In this brief guide, we are going to answer the question “can you reuse coconut oil” with an in-depth analysis of the characteristics of coconut oil that can decide whether it should be reused or not. Moreover, we are also going to discuss the composition, smoke point and the problems associated with the reuse of coconut oil.
Can you reuse coconut oil?
Yes, you can reuse coconut oil for cooking or frying purposes. Refined coconut oil is generally considered to be safe for reusing over unrefined coconut oil as it has a lower smoke point than the first one. But still, it is your own choice to use any oil for reusing as it has been associated with several health problems and is known to alter the flavor as well as the aroma of the food.
However, the best way is to put enough oil in the pot beforehand so that it can be used completely and if any amount is left, it should be well preserved.
Coconut oil is a white tropical oil that is extracted from the flesh of coconuts. There are two main forms extracted: refined form and virgin or unrefined form.
A refined form of coconut oil is produced from dried copra instead of a fresh one. The production of this type of coconut oil includes various preparation methods or stages, including deodorization and bleaching. Due to the passing through various processing stages, this oil is known to possess less aroma and coconut flavor.
On the other hand, unrefined forms of coconut oil are less processed and possess a strong aroma and flavor. Based on the extent of processing, this oil is further labeled as “virgin” or “extra-virgin”. The term virgin is generally referred to as less processed oil and both the virgin and extra-virgin forms are made from the less processing of fresh coconut without the addition of any chemicals.
Composition of coconut oil:
Coconut oil is 100% fat, of which most of the fat is saturated fat and serves as a main source of energy when consumed in a diet. It also contains vitamin E that is known to exhibit the best antioxidant properties. Coconut oil is rich in medium-chain fatty acids (MCTs) that the body cannot store easily and are burnt readily when exposed to heat.
You can read the health benefits of coconut oil here.
The smoke point of an oil is referred to as the temperature at which the oil breaks down and begins to smoke. Generally, refined oils have higher smoke points as compared to that of unrefined or virgin form. In this regard, the smoke point of unrefined coconut oil is 350° F and of refined coconut oil is 400° F.
Coconut oils are mainly consistent with saturated fats that are stable at high temperatures and can be used easily for cooking, frying, or deep-frying purposes. As unrefined coconut oil has a higher smoke point as compared to unrefined form, so it is preferred to use refined coconut oil for cooking and frying purposes, especially deep-frying.
Other FAQs about Oils which you may be interested in.
Reuse of oils:
Oils can be reused. As the oil cools, one may store the oil by straining it to remove any burnt particle, then store it in a jar and place the jar at refrigeration temperature. But try to observe the appearance of oil before reuse, for example, an oil stored for a longer period may get rancid, produce foam at the top, and emit a bad smell.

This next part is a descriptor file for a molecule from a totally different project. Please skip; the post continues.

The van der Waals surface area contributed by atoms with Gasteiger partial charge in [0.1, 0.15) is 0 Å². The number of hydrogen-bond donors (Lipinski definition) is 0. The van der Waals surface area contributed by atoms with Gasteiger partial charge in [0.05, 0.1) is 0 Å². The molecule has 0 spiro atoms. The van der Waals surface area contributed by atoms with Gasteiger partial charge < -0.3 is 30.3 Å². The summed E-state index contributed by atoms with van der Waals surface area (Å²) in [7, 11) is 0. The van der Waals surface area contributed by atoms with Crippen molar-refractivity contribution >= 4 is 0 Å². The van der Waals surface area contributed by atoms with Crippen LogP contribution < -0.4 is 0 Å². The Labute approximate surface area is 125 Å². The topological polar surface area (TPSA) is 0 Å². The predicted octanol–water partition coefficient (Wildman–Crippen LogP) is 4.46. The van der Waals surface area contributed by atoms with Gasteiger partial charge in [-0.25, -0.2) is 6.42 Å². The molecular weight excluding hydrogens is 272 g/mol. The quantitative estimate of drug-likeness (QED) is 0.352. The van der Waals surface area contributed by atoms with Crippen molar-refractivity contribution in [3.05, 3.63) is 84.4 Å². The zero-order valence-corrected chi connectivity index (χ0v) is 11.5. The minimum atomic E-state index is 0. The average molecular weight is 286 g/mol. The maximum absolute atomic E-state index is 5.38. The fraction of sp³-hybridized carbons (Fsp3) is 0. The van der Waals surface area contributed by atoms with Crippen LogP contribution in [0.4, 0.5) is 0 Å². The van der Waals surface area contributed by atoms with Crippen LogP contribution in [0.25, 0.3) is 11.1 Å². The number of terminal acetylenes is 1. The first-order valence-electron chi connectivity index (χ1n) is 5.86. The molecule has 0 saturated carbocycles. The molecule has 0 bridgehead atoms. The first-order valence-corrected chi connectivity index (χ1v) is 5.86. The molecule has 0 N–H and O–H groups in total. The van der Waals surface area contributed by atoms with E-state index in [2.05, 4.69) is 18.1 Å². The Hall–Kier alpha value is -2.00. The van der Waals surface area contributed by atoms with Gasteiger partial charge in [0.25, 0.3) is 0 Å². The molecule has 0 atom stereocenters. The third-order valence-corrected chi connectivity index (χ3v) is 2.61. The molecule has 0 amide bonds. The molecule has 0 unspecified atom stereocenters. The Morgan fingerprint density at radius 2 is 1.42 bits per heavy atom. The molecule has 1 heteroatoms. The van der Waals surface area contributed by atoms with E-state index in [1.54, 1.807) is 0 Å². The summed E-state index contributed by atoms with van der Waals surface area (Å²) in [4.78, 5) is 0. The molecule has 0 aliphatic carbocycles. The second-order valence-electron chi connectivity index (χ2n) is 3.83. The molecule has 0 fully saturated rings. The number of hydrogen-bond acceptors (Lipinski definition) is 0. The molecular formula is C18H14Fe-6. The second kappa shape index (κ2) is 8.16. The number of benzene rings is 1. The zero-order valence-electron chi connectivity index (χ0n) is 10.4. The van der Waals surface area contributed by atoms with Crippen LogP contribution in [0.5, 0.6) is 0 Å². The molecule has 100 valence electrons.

Reuse of coconut oil:
Like many other vegetable oils that can be considered safe for reuse due to higher smoke points, coconut oil is also considered safe and okay for reuse. But there is a slight difference between fresh oil and already used oil as already used oil contains the flavor of the food cooked in it earlier.
The main thing to be considered while reusing oil is its smoke point. Once the oil is heated, the smoke point starts to drop which means that the oil will get burnt at less temperature when heated for the second time.
In this regard, unrefined coconut oil is not the best candidate for reuse. On the other hand, one may use refined coconut oil more than one time due to its higher original smoke point. But still, you need to be careful while reusing an oil and coconut oil should also be used only 4-5 times due to the health hazards caused by reusing an oil multiple times.
Problems with reusing an oil:
Certain harmful molecules or free radicals are produced in foods cooked or fried in already used oils. These harmful substances attack the healthy cells of the body.
Free radicals produced in food when consumed lead to the occurrence of many chronic diseases, such as heart disease, hypertension, and premature aging.
Heating cooking oils at a high-temperature releases harmful or toxic compounds that have been associated with respiratory diseases, liver damage, cancers, inflammatory issues, and cataracts.
In this brief guide, we answered the question “can you reuse coconut oil” with an in-depth analysis of the characteristics making coconut oil suitable for reuse and affecting the quality of food products in one way or the other. Moreover, we also discussed the problems related to the reuse of oils at a general level.